Was Blind, But Now I See

Source: Getty Images

Source: Getty Images


In recent years, it has become apparent to me that I have traveled through my life with blinders on.

These blinders can be likened to those worn by a horse thathas been yoked to a buggy. The blinders are placed on the horse to “protect” the animal from seeing things that might scare it, which may then result in the horse causing potential harm to itself or the buggy’s occupants.

Until the fall of 2011, I was that horse, and the inhabitants of my cart in need of protecting were societal expectations and constraints –based upon little more than the reproductive organs that grand design provided (blessed?) me with.

The potential harm that my blinders “protected” me from was an ability to face the reality associated with the sexual category assigned to me by restricting true knowledge of the world in which I live.

This restriction limited the chance of my challenging societal norms associated with my biological sex and seeing them for what they are, ideas and judgments created long ago by a few members of a patriarchal society whose sole purpose and desire was and is to keep women in a subservient role.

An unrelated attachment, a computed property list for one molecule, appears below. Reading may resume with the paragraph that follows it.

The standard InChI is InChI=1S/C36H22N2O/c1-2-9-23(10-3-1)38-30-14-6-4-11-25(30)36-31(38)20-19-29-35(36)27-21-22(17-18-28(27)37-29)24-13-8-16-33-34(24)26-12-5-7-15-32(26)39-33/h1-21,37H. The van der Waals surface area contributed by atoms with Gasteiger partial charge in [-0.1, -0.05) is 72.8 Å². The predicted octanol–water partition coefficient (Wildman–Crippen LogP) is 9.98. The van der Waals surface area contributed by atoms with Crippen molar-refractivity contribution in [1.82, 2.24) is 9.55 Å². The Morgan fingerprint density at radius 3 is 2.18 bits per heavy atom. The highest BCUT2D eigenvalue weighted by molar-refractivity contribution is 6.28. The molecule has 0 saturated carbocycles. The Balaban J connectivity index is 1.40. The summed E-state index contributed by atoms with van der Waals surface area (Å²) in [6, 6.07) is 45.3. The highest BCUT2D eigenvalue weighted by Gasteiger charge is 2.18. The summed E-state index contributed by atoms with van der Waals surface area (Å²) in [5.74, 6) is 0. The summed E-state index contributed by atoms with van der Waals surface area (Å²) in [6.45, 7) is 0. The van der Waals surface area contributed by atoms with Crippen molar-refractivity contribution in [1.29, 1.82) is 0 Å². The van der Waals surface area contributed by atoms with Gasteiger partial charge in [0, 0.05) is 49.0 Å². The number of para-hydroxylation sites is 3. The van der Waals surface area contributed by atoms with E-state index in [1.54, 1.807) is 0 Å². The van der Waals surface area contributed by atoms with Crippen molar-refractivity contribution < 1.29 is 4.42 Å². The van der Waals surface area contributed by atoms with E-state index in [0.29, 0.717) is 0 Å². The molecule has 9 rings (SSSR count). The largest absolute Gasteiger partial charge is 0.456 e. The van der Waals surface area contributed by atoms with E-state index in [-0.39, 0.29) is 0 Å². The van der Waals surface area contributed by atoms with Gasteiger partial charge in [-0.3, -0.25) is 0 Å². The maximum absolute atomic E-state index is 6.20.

As a female, I am expected to be sweet, innocent, uncomplaining.

Failure to acquiesce to these expectations puts me at risk of being ostracized by my fellow females and labeled an upstart bitch by males.

In retrospect, I now know that I have lived a life straddling both sides of the gender fence.

I have been sweet and have complained. I have been a fraud in order to be accepted. I have displayed myself and been innocent. I have rebelled in an effort to attract.

I played every sport my middle and high schools offered and wasa member of the junior and varsity cheerleading squads. I loved pretty clothes and makeup, but the majority of my friends growing up were male as I had little tolerance for the silliness and pettiness of girls and as a result, found it difficult to connect with them.

I love tattoos, although some of mine are not what one would consider feminine. I have always had an incredibly strong personality, cautioned throughout my life that people found me intimidating but never really caring enough about others impressions to consider the underlying reasons or to make any serious alterations.